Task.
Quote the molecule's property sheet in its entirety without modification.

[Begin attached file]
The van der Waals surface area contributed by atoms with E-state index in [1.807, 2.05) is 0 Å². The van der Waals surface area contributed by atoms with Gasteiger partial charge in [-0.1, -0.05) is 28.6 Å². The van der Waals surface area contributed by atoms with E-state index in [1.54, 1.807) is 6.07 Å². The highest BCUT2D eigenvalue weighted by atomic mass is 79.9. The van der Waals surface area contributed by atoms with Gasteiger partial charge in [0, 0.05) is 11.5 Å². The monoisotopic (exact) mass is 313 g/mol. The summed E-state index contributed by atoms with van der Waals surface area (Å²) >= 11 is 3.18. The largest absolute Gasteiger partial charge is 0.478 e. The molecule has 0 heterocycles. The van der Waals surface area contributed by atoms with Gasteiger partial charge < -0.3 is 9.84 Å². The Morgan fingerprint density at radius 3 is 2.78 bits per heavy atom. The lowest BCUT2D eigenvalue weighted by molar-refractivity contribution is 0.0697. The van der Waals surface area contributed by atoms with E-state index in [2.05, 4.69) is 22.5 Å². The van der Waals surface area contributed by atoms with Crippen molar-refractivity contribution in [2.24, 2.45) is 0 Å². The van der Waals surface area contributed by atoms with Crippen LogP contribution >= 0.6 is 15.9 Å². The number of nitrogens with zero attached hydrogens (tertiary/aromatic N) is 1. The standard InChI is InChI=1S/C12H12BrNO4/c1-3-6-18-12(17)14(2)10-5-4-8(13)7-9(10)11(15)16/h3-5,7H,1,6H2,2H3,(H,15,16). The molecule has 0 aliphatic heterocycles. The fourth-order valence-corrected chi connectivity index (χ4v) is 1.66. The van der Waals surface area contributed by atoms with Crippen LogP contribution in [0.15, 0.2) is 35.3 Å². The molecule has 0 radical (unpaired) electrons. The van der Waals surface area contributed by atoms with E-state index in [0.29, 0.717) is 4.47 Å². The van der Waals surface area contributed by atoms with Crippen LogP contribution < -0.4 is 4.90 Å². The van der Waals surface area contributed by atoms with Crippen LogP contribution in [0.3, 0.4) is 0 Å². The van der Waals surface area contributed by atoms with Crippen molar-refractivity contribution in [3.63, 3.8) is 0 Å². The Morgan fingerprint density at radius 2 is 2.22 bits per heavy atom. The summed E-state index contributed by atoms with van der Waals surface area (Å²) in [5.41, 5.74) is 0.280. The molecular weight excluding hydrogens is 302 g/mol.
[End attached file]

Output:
The van der Waals surface area contributed by atoms with E-state index in [1.807, 2.05) is 0 Å². The van der Waals surface area contributed by atoms with Gasteiger partial charge in [-0.1, -0.05) is 28.6 Å². The van der Waals surface area contributed by atoms with E-state index in [1.54, 1.807) is 6.07 Å². The highest BCUT2D eigenvalue weighted by atomic mass is 79.9. The van der Waals surface area contributed by atoms with Gasteiger partial charge in [0, 0.05) is 11.5 Å². The monoisotopic (exact) mass is 313 g/mol. The summed E-state index contributed by atoms with van der Waals surface area (Å²) >= 11 is 3.18. The largest absolute Gasteiger partial charge is 0.478 e. The molecule has 0 heterocycles. The van der Waals surface area contributed by atoms with Gasteiger partial charge < -0.3 is 9.84 Å². The Morgan fingerprint density at radius 3 is 2.78 bits per heavy atom. The lowest BCUT2D eigenvalue weighted by molar-refractivity contribution is 0.0697. The van der Waals surface area contributed by atoms with E-state index in [2.05, 4.69) is 22.5 Å². The van der Waals surface area contributed by atoms with Crippen molar-refractivity contribution in [2.24, 2.45) is 0 Å². The van der Waals surface area contributed by atoms with Crippen LogP contribution >= 0.6 is 15.9 Å². The number of nitrogens with zero attached hydrogens (tertiary/aromatic N) is 1. The standard InChI is InChI=1S/C12H12BrNO4/c1-3-6-18-12(17)14(2)10-5-4-8(13)7-9(10)11(15)16/h3-5,7H,1,6H2,2H3,(H,15,16). The molecule has 0 aliphatic heterocycles. The fourth-order valence-corrected chi connectivity index (χ4v) is 1.66. The van der Waals surface area contributed by atoms with Crippen LogP contribution in [0.15, 0.2) is 35.3 Å². The molecule has 0 radical (unpaired) electrons. The van der Waals surface area contributed by atoms with E-state index in [0.29, 0.717) is 4.47 Å². The van der Waals surface area contributed by atoms with Crippen LogP contribution < -0.4 is 4.90 Å². The van der Waals surface area contributed by atoms with Crippen LogP contribution in [0.3, 0.4) is 0 Å². The van der Waals surface area contributed by atoms with Crippen molar-refractivity contribution in [3.63, 3.8) is 0 Å². The Morgan fingerprint density at radius 2 is 2.22 bits per heavy atom. The summed E-state index contributed by atoms with van der Waals surface area (Å²) in [5.41, 5.74) is 0.280. The molecular weight excluding hydrogens is 302 g/mol.